Back in ancient times (pre-2022), knowing a dozen or so search engine “power” techniques*, such as putting specific words “in quotes” so only results containing that exact phrase would be returned, allowed users to refine millions of potential search results down to a few dozen or hundred that are truly meaningful.
* For more search engine techniques, see “Resources to sharpen search skills” at the bottom of this post.
These search engine query skills are essential, but they are no longer sufficient.
AI is incredibly powerful, but we still need to become skilled at providing instructions that point it in the right direction.
- Understand that the results may be outdated or simply wrong.
- To save a lot of needless formatting time when you intend to paste the results elsewhere, give specific instructions about formatting: “…After each of these, add a space, then a dash, then another space, and then explain…” or “…in parenthesis, provide…” or “…put the results into a 4-column table with….” You can also add code formatting, such as “…and surround each item with HTML <p> tags.”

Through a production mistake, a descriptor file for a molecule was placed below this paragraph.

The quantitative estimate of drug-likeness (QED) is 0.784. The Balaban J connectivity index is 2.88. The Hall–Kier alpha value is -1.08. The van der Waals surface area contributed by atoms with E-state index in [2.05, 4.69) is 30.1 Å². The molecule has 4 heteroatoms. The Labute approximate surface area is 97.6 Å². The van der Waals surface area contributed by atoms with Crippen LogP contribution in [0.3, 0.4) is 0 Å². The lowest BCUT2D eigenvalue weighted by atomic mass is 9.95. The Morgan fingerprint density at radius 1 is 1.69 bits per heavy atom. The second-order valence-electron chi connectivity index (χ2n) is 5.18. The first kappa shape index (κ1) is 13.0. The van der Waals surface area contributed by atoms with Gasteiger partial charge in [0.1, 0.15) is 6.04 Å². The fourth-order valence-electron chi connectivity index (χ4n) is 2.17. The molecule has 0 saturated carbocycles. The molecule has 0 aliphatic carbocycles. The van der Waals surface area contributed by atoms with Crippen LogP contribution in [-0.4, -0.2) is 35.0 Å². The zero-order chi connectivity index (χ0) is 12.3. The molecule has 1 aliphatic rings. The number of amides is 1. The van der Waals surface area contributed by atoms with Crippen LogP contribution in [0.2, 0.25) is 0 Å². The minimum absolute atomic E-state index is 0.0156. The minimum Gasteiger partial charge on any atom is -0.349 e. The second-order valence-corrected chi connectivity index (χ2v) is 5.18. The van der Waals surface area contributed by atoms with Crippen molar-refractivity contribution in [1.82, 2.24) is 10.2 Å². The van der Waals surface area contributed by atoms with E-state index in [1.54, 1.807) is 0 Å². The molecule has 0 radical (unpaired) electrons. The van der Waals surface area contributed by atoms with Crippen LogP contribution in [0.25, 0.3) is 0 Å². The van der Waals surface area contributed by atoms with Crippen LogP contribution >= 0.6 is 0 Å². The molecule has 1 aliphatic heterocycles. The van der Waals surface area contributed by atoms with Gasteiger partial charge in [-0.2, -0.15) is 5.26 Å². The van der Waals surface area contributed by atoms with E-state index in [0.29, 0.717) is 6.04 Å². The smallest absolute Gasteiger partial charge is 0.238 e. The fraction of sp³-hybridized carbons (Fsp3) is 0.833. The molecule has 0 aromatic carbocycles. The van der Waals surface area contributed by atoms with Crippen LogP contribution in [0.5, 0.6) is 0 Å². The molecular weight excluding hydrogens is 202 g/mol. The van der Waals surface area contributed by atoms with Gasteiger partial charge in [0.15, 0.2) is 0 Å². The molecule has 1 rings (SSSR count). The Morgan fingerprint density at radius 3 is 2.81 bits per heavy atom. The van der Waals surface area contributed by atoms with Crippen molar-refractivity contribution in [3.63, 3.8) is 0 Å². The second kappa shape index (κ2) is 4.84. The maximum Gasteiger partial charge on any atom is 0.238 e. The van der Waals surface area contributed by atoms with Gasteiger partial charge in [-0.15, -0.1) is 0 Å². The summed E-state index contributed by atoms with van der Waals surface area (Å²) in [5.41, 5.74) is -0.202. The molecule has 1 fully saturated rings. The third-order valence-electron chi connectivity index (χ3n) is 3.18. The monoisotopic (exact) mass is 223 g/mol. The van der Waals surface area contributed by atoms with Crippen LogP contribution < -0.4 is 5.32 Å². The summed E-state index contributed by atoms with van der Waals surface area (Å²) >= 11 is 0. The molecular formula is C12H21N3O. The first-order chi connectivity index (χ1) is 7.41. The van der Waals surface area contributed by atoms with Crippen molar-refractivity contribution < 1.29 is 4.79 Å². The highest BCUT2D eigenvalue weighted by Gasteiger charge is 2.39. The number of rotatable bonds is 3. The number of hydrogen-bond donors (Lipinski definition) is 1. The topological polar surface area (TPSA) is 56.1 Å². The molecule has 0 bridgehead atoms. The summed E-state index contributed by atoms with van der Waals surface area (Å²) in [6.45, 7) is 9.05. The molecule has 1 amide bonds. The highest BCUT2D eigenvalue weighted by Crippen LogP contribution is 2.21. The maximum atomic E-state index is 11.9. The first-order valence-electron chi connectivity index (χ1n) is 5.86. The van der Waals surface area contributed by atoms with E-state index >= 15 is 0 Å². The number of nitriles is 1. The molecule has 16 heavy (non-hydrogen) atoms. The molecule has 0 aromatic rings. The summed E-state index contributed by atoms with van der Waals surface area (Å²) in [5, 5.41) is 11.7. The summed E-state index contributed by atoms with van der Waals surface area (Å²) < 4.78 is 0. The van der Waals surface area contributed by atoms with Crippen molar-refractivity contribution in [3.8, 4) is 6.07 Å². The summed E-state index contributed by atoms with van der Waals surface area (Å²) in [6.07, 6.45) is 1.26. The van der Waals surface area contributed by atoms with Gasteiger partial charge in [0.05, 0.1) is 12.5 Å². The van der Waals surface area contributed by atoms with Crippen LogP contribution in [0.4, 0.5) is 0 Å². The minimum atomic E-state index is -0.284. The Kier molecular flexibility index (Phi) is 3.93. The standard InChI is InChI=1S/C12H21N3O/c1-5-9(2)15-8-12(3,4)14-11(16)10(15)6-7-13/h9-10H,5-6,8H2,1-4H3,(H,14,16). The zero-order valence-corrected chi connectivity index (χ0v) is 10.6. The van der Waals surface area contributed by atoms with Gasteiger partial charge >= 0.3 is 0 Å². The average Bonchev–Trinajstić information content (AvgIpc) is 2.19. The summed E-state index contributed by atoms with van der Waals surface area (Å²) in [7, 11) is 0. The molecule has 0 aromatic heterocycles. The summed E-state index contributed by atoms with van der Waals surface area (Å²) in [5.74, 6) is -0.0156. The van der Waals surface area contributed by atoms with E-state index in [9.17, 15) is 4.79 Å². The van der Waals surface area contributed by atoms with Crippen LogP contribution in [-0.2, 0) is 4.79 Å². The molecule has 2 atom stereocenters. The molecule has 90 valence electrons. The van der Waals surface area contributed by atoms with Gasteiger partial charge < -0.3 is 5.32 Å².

- Be clear and concise in your questions: Make sure to ask questions that are straightforward and easy to understand, avoiding ambiguity and complex language.
- Use specific keywords: To get the most accurate answers, be sure to include specific keywords related to the topic you’re asking about.
- Provide relevant context or background information.
- If you’re asking for clarification, provide specific examples of what you want.
- Use precise with dates and times (or ranges), when appropriate.
- Use proper grammar and spelling (helps it understand your requests more easily).
- Use clear, direct language.
- Ask one question at a time, rather than multiple questions in one sentence.
- For questions with multiple steps or items to cycle through, use bullet points or numbered lists in your instructions.
- Ask follow-up questions for clarification, or to refine or reformat results.
Resources to sharpen search skills:
PC Magazine’s “21 Google Search Tips You’ll Want to Learn,” Google’s “Refine web searches,” and MOZ’s “Ultimate Guide to Google Search Operators and Parameters.”
And in a pinch, there’s always Google’s Advanced Search page where you can easily build a search query without having to remember all the shortcuts.
BONUS: To search your email, try “Search operators you can use with Gmail” (some will work with other email services too).